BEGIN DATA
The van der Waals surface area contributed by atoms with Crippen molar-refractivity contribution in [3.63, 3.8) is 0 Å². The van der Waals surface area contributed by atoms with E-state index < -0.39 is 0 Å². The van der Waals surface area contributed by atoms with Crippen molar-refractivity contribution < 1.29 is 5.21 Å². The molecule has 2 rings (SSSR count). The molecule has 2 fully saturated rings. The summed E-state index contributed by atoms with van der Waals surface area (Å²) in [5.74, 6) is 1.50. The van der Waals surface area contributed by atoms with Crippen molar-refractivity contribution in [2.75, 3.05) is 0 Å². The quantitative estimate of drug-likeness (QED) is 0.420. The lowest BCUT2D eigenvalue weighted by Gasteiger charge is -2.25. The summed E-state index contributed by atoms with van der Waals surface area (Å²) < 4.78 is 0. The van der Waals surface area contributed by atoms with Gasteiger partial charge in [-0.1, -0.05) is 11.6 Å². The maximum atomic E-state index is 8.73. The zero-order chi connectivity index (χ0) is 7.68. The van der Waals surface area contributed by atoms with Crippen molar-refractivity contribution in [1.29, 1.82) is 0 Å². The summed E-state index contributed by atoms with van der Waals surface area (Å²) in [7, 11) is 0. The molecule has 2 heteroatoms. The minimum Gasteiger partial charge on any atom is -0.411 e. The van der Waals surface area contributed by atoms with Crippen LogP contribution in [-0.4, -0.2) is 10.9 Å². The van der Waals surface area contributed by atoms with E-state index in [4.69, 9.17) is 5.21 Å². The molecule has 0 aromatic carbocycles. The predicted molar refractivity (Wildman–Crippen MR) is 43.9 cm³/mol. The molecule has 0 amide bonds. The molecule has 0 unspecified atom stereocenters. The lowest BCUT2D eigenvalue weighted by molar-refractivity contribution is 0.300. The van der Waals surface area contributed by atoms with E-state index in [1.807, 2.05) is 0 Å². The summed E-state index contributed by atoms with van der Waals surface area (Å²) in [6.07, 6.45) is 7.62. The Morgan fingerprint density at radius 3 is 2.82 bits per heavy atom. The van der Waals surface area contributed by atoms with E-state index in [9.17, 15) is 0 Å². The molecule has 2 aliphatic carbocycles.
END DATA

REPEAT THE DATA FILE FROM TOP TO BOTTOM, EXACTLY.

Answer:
The van der Waals surface area contributed by atoms with Crippen molar-refractivity contribution in [3.63, 3.8) is 0 Å². The van der Waals surface area contributed by atoms with E-state index < -0.39 is 0 Å². The van der Waals surface area contributed by atoms with Crippen molar-refractivity contribution < 1.29 is 5.21 Å². The molecule has 2 rings (SSSR count). The molecule has 2 fully saturated rings. The summed E-state index contributed by atoms with van der Waals surface area (Å²) in [5.74, 6) is 1.50. The van der Waals surface area contributed by atoms with Crippen molar-refractivity contribution in [2.75, 3.05) is 0 Å². The quantitative estimate of drug-likeness (QED) is 0.420. The lowest BCUT2D eigenvalue weighted by Gasteiger charge is -2.25. The summed E-state index contributed by atoms with van der Waals surface area (Å²) < 4.78 is 0. The van der Waals surface area contributed by atoms with Gasteiger partial charge in [-0.1, -0.05) is 11.6 Å². The maximum atomic E-state index is 8.73. The zero-order chi connectivity index (χ0) is 7.68. The van der Waals surface area contributed by atoms with Crippen molar-refractivity contribution in [1.29, 1.82) is 0 Å². The summed E-state index contributed by atoms with van der Waals surface area (Å²) in [7, 11) is 0. The molecule has 2 heteroatoms. The minimum Gasteiger partial charge on any atom is -0.411 e. The van der Waals surface area contributed by atoms with Crippen LogP contribution in [-0.4, -0.2) is 10.9 Å². The van der Waals surface area contributed by atoms with E-state index in [4.69, 9.17) is 5.21 Å². The molecule has 0 aromatic carbocycles. The predicted molar refractivity (Wildman–Crippen MR) is 43.9 cm³/mol. The molecule has 0 amide bonds. The molecule has 0 unspecified atom stereocenters. The lowest BCUT2D eigenvalue weighted by molar-refractivity contribution is 0.300. The van der Waals surface area contributed by atoms with E-state index in [1.807, 2.05) is 0 Å². The summed E-state index contributed by atoms with van der Waals surface area (Å²) in [6.07, 6.45) is 7.62. The Morgan fingerprint density at radius 3 is 2.82 bits per heavy atom. The van der Waals surface area contributed by atoms with E-state index in [9.17, 15) is 0 Å². The molecule has 2 aliphatic carbocycles.